Qatar agreed to provision allowing Moscow to reacquire at least portion of shares
Russia's sale of one-fifth of its state-owned oil company to Qatar and commodities giant Glencore PLC last year had an unusual provision: Moscow and Doha agreed Russia would buy a stake back, people familiar with the matter said.
Russian President Vladimir Putin hailed the EUR10.2 billion ($11.5 billion) sale of the PAO Rosneft stake in December as a sign of investor confidence in his country. But the people with knowledge of the deal say it functioned as an emergency loan to help Moscow through a budget squeeze.
Moscow agreed with Qatar that Russia would buy back at least a portion of the stake from the rich Persian Gulf emirate, the people said. The Qatar Investment Authority and Glencore, the Swiss-based commodities giant, formed a partnership to buy the 19.5% stake in Russia's energy jewel at a time when Mr. Putin's government needed cash.
The people with knowledge of the deal say the buyback arrangement was negotiated with involvement from Mr. Putin and the emir of Qatar, Sheikh Tamim bin Hamad Al Thani. Russia and Qatar saw it as an opportunity to build a bridge between countries that had taken up opposite sides in the Syrian civil war, the people said. One of the people said the buyback would happen in the next 10 years.
Kremlin spokesman Dmitry Peskov said he didn't agree with the characterization of the deal as an emergency loan. He didn't respond to further questions.
Glencore and the Qatar Investment Authority said the deal's contract contained no right for Russia to buy back Rosneft shares from the consortium they created.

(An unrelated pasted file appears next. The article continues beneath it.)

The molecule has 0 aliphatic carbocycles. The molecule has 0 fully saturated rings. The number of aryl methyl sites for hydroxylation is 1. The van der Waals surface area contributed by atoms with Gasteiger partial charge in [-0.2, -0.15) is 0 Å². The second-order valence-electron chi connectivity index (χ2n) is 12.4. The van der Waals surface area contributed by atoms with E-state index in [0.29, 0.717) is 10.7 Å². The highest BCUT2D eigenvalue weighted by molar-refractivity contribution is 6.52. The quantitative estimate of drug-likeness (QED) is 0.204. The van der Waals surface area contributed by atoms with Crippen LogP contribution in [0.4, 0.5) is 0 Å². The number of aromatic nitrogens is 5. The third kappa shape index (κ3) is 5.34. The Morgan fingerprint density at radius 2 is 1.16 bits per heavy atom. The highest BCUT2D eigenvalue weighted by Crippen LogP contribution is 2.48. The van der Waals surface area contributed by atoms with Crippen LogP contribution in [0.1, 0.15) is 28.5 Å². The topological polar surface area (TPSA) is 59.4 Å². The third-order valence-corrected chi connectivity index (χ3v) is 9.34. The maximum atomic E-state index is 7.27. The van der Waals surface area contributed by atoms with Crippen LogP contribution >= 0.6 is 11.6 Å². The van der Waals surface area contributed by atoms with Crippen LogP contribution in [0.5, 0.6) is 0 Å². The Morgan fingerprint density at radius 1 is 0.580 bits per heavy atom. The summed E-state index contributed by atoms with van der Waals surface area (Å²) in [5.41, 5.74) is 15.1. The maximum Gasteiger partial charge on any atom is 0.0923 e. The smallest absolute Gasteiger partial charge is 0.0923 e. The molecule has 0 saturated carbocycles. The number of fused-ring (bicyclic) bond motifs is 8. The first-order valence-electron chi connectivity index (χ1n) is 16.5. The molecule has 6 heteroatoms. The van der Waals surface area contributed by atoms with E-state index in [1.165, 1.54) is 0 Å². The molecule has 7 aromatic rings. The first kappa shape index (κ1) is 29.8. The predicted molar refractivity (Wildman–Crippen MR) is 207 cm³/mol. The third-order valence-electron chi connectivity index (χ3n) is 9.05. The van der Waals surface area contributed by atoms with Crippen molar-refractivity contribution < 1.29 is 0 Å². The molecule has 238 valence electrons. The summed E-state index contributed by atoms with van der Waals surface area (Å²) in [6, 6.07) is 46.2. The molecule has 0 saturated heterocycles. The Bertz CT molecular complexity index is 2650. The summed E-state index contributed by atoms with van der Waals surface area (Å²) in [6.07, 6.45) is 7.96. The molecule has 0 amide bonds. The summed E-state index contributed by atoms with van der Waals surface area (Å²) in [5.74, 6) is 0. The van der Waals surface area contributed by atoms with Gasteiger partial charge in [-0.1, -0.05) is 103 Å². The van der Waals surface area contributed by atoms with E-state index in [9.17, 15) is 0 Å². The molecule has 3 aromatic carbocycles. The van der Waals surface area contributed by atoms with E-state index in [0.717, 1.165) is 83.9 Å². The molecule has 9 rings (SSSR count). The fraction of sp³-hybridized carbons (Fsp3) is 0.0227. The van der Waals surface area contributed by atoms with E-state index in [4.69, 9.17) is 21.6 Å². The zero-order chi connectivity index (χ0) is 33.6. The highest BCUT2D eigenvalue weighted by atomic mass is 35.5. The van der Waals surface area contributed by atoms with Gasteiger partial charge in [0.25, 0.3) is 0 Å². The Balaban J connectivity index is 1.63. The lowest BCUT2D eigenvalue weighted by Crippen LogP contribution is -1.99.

"The transaction did not include an option or agreement for Rosneft, Rosneftegaz or the Russian state to buy the stake or parts of the stake acquired by the consortium," Glencore said.
"The consortium alone controls the future ownership of these shares," the Qatar Investment Authority said through a London public-relations firm.
Rosneft, the world's largest listed oil producer, is traded publicly in Moscow, but it isn't easy to buy and sell large pieces of the company because it remains majority-owned by the Russian state and is an instrument of economic power for Mr. Putin.
The people familiar with the deal said a time-limited structure and a buyback agreement for the deal worked for both Qatar and Russia.
Qatar wanted its Rosneft stake to be temporary, the people said. The emirate believes it will profit from selling the shares back to Russia at a later date, the people said, betting that oil prices will rise and push up Rosneft's share price. Qatar saw the political benefits of giving Russia access to quick cash as a sort of loan to address a budget deficit that had widened due to lower oil prices, the people said.
After the deal, a range of talks opened between Russian and Qatari businesses on a scale not seen before, Russian news agencies have reported.
For Russia, a temporary deal was also preferred by Igor Sechin, a Putin confidante who runs Rosneft and its parent company Rosneftegaz, one of the people said.
Until the deal with Qatar and Glencore, Mr. Sechin had publicly opposed privatizing any more of Rosneft, which is already 20% owned by BP PLC. That ownership slice came about when BP sold its share of Russian oil company TNK-BP in exchange for the piece of Rosneft, and cash.
According to people familiar with the matter, Mr. Sechin approached Glencore about a deal under pressure from Mr. Putin, who needed to raise cash during a 2016 budget crunch, when oil prices fell to 12-year lows. Russia's federal budget relies on the oil-and-gas industry for about a third of its revenue. Glencore executives said the stake was too big for it alone, the people said, so the company brought in its biggest investor, the Qatar Investment Authority.